No, this post does not refer to the dreams of a monk, but rather to the dreams of one of my favorite artists, Thelonious Sphere Monk. By any measure, he is a giant of American music, but many listeners found his music dissonant and hard to listen to. Lorraine Gordon, his friend, and owner of the Village Vanguard, wrote of the disinterest she encountered when she took his music to record stores in Harlem. “He can’t play, lady,” one of the owners advised her, “the guy has two left hands.” Noted poet and critic Philip Larkin called him “the elephant on the keyboard.”
Monk’s music can sound discordant, as if he kept hitting the wrong notes. This is because he was dreaming. A piano has only 88 keys, but there are more than 88 sounds possible in the world; in fact, sounds are infinite. So how does one get around the limitation of only 88 sounds? One of Monk’s dreams was to catch sounds in-between the notes, often by playing two ajacent keys at the same time.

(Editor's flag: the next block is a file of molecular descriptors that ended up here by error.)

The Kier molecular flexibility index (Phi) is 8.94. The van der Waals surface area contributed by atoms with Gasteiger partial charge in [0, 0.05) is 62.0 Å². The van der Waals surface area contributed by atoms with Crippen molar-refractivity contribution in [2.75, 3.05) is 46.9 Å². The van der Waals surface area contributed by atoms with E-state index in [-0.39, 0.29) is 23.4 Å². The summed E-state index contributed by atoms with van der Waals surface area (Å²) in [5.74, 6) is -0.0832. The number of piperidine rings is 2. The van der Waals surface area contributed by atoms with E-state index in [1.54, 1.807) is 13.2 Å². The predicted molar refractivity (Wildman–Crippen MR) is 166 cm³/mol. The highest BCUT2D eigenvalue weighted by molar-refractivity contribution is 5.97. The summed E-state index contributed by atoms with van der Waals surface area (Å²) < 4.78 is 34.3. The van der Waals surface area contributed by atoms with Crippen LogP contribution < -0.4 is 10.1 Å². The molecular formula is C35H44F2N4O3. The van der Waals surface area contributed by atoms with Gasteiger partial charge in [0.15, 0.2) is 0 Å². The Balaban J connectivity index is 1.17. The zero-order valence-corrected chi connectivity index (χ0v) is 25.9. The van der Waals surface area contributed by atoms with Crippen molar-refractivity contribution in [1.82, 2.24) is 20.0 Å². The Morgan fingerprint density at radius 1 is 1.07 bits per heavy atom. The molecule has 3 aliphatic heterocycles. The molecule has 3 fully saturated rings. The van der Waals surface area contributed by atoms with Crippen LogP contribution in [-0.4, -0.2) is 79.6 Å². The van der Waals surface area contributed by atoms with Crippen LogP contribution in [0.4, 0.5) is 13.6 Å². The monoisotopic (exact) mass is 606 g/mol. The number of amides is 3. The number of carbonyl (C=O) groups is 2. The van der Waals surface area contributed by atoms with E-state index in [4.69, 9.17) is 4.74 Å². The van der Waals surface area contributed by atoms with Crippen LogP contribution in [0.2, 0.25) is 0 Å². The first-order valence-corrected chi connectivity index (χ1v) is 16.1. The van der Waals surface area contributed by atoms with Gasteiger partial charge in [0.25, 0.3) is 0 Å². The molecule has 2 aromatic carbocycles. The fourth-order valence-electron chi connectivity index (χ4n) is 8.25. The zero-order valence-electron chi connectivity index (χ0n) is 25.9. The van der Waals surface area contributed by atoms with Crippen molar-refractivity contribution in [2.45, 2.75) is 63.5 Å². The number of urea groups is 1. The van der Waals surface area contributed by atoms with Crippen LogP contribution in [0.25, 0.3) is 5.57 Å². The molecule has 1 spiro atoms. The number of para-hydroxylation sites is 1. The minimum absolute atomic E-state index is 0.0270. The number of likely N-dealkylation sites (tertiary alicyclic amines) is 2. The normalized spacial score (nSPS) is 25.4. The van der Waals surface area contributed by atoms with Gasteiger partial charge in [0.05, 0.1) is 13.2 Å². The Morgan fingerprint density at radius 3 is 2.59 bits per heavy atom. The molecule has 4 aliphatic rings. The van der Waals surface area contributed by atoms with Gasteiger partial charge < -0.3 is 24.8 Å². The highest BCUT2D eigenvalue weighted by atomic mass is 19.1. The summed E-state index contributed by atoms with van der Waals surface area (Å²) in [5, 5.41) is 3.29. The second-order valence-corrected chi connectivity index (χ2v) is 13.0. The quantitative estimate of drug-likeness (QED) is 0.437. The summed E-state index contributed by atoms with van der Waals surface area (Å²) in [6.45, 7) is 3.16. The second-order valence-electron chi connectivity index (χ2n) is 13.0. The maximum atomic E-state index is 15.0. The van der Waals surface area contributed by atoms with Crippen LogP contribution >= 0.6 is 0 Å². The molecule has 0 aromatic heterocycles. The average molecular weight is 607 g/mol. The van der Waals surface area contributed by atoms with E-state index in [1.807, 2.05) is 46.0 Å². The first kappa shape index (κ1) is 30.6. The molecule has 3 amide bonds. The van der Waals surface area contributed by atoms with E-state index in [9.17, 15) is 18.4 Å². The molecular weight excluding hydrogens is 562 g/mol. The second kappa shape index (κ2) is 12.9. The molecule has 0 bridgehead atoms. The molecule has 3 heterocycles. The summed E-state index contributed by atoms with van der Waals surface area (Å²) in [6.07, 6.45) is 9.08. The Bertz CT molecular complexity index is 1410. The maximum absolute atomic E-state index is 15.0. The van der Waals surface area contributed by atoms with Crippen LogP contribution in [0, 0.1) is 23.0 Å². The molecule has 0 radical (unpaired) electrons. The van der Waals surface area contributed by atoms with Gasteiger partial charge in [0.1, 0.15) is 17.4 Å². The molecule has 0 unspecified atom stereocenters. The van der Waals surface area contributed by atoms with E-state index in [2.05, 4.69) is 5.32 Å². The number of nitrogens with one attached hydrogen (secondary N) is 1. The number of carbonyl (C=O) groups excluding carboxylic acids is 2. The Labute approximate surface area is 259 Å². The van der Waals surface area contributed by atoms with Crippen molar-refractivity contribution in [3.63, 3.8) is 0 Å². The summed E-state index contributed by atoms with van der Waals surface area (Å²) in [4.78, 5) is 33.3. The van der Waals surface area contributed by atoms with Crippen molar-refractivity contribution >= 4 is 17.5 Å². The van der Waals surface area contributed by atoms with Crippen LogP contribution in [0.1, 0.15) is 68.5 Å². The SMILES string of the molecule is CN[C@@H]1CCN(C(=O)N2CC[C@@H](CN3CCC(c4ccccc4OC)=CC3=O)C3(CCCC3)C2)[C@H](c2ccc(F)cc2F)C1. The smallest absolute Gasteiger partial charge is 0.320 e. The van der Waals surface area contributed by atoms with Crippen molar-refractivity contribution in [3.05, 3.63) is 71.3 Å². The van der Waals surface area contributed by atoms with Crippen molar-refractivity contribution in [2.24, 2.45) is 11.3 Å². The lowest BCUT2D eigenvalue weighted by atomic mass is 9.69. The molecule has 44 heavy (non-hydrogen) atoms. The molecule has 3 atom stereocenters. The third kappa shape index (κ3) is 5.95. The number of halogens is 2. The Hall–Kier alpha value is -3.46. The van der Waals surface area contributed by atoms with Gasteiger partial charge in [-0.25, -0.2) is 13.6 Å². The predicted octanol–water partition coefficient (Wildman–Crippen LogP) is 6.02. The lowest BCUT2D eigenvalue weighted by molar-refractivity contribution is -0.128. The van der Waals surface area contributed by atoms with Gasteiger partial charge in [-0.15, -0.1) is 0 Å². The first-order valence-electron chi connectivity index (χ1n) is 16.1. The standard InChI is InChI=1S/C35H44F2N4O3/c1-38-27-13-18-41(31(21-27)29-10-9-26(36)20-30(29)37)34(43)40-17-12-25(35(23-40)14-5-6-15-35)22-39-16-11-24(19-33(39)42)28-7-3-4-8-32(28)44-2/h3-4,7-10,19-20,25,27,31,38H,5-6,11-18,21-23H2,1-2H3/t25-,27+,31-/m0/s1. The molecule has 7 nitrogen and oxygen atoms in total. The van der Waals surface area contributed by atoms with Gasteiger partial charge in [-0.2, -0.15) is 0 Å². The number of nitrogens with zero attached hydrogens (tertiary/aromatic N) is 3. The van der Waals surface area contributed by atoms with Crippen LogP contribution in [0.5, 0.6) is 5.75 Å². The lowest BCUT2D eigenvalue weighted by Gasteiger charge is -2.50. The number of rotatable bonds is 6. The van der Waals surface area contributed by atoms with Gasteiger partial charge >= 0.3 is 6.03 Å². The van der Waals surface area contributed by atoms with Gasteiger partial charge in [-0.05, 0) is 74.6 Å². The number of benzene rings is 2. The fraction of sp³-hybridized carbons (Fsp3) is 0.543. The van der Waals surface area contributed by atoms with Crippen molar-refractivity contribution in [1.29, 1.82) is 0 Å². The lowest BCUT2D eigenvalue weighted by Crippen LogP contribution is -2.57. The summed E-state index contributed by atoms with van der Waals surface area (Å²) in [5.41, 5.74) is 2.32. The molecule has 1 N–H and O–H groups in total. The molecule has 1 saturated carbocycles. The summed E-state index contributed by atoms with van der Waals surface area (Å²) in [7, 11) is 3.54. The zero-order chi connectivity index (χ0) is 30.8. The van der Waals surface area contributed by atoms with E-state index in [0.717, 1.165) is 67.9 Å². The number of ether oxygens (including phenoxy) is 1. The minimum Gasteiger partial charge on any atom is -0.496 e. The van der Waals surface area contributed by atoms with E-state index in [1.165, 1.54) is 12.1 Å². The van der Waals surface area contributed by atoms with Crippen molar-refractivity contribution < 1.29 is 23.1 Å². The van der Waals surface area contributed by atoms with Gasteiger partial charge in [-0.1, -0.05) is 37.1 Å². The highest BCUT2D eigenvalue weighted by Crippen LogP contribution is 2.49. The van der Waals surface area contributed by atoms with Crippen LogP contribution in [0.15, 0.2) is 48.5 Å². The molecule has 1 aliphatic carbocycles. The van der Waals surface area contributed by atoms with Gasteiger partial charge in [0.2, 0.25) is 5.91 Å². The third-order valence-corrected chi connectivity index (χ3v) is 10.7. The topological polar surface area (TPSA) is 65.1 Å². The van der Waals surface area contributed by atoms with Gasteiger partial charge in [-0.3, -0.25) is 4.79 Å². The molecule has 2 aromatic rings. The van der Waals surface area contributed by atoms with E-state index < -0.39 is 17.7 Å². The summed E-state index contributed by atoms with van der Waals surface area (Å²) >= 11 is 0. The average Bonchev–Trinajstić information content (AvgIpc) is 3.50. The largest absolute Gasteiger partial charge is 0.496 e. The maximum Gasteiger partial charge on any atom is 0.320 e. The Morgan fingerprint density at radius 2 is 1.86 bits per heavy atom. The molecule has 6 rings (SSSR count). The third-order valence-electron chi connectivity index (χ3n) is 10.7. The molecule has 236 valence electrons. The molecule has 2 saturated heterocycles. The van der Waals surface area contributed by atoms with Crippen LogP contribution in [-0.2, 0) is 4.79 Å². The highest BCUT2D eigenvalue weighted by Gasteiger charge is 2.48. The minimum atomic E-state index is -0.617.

In many of my works, I try to paint the edges between the worlds we live in. We live our so-called “normal” daily waking routines of jobs and family. But we also live in other worlds: our daydreams, our imaginations and especially the worlds we live in while we sleep. Is it possible to paint the worlds between those worlds? The Threshold is one of my attempts to do this.